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Bad medicine: who is responsible for medical mistakes?

Most individuals may lack any significant medical knowledge outside of information learned from watching television or searching the internet. For that reason, you may have 100 percent trust in the many medical professionals in your lives, and count on them to take care of your health issues to the best of their abilities.

As is the case with all human beings, however, doctors and other medical practitioners are capable of making mistakes. Unfortunately, there’s little room for error in medicine, and the results can be catastrophic. Results of negligent medical care may include:

  • Critical misdiagnosis
  • Surgical errors such as organ damage
  • Complications from anesthesia
  • Reactions to receiving wrong medication
  • Unexpected death

Any health care professional can make an error

There’s no group of practitioners exempt from making a mistake; anyone who has access to you during any stage of your health care may be responsible for a mishap of some kind. Even someone performing a minor function have the potential to cause serious damage to a patient.

The list of healthcare professionals who may be held accountable for medical malpractice includes (but is not limited to) medical doctors and their assistants, nurses and nurse practitioners, anesthesiologists, and anyone else directly connected to patient care.

Understanding vicarious liability

Depending on the circumstances of the case, larger entities could be liable for some of the blame for medical malpractice. For example, if evidence shows that an error occurred because the person who committed it was incapable of performing the task, his or her employer may be held responsible for hiring someone lacking the proper qualifications. An employer may also be responsible for the actions of its employees. Most commonly, a hospital may be liable for the negligent performance of the doctors and nurses working there.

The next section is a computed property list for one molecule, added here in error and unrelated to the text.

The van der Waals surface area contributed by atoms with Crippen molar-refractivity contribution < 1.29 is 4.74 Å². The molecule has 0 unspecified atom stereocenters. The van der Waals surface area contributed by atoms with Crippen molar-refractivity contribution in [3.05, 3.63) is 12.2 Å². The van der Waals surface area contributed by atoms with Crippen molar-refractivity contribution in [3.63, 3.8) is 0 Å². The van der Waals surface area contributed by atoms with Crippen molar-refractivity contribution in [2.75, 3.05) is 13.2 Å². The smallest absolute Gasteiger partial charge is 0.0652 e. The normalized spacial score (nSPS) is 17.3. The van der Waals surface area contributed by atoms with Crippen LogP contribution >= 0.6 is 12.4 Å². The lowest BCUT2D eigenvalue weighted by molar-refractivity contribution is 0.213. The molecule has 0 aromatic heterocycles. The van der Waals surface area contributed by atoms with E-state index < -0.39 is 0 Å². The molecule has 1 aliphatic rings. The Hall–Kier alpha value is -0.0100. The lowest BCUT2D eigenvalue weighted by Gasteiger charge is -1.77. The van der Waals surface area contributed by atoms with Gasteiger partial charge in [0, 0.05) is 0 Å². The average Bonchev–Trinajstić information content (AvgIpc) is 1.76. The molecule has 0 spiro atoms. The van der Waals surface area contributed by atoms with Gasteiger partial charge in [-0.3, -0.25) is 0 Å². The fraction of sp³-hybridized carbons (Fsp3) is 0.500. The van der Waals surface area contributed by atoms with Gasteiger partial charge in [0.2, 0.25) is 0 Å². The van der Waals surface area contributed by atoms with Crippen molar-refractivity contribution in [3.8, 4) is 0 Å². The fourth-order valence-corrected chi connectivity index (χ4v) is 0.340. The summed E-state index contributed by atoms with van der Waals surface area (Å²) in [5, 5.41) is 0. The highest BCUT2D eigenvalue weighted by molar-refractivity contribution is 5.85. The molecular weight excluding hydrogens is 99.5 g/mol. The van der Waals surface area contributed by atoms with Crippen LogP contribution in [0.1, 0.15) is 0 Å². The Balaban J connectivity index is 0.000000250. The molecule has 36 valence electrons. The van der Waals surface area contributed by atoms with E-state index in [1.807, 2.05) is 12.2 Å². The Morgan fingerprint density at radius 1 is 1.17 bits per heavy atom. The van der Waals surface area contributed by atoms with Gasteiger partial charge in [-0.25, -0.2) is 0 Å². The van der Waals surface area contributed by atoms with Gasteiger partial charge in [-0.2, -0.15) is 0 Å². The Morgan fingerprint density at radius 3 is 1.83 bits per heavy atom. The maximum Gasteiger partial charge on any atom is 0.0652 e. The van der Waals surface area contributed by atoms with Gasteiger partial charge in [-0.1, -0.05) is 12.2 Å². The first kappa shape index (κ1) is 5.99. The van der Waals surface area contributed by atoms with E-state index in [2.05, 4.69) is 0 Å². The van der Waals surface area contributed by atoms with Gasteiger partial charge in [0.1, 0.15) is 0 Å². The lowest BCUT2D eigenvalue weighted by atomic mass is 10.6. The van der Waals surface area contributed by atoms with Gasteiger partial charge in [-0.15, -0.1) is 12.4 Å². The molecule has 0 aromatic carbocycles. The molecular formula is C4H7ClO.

There are also cases in which pharmaceutical companies have been liable for malpractice involving adverse reactions to one of their drugs. This is only applicable, however, if the manufacturer failed to disclose a potential danger to the doctor. If a doctor prescribes a drug and does not inform the patient about possible side effects, the maker may not be able to be held accountable should something go wrong.

Where to turn for help?

If you believe you or a loved one has been a victim of medical malpractice, there are resources readily available to you. In most cases, you only have one year from the date of the incident, or from the onset of issues related to the incident, to file a claim.

By gathering what details you can, and then seeking assistance from a law firm that has experience with medical malpractice claims, you could be taking a critical step toward regaining much-needed peace of mind. The expertise and dedication of a committed team of professionals may be the prescription you need for financial relief.